And update regarding:
In case you've been poking around in the first iterations, it seemed
we would break a good amount of user code. That's no longer true, and
it looks like we could deliver a same-features & same-API release, at
least when evaluating strictly *our* public API.
Some deprecations are in place, and some SPIs had to change slightly.
Regarding the Lucene code itself, it is definitely going to affect end
users, as some of these are "expert" but some others are probably used
by everyone (like sorting).
- Sorting API changed
- Similarity is different
- Analyzers and Tokenizer: if you have custom ones, you basically have
to rewrite them
- Filters: some simple changes needed
- Solr analyzer framework: unfortunately this is a non-typesafe
breaking change: properties passed to the various Analyzer components
have different names, and if you happen to use the old ones it will
throw a runtime exception with a not-too-helpfull message.
- NumericField: Lucene's API is totally different; user is "safe" if
he uses our annotations but will be affected in custom FieldBridge
- Queries: the API to create range queries, numeric queries,... is all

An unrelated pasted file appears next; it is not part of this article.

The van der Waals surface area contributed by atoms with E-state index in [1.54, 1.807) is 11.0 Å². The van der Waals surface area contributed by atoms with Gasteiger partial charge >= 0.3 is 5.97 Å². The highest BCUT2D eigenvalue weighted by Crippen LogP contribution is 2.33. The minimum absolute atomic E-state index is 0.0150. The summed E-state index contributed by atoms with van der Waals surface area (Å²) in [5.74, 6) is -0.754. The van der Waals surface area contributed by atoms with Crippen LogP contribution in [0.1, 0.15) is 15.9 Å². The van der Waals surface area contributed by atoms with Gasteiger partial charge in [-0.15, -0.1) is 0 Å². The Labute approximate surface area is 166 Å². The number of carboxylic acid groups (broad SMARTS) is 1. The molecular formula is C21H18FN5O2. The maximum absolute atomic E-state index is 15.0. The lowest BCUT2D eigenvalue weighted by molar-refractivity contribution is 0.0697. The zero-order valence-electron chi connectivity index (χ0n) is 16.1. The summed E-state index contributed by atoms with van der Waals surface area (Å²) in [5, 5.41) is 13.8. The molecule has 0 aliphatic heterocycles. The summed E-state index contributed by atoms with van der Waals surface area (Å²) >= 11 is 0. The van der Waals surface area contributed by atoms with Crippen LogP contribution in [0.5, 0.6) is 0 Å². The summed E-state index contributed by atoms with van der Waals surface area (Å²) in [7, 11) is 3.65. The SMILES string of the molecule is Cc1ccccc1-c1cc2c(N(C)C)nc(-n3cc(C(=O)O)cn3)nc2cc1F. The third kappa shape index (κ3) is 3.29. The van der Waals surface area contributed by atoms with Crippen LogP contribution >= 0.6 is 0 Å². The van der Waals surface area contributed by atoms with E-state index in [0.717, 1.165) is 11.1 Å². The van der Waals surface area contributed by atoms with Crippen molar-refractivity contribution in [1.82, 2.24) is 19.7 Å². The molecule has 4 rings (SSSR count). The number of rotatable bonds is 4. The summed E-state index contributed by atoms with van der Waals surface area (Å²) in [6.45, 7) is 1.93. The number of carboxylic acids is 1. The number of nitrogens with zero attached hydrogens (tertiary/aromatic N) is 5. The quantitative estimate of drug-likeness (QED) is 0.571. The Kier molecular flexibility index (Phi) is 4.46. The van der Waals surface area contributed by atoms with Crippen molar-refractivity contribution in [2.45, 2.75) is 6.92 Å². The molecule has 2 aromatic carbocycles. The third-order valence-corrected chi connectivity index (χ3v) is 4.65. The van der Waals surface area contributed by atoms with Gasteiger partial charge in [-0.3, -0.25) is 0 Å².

different. DSL users are safe.
- Boost at Document level is no longer available: we can reimplement
it by applying to all fields, but the rules are tricky :) If we want
to do that, it's a complex refactoring.
- Document API is different, as is reading of Field
The good news:
- stuff like FieldCache, FieldSelector, Collectors, etc.. are
significantly different but we can provide all the same functionality
with no API impact as we did a good job at hiding this functionality.
I had to rewrite most of our code but it wasn't too tricky.
- Spatial, Faceting, etc.. all migrated without too much pain.
The serialization code will need to be rewritten; not only did
Lucene's API change, but also several things which where simply
"serializable" before (think of Fields content and options) are no
longer easily serialized.
Not too bad? (but I'm not done yet)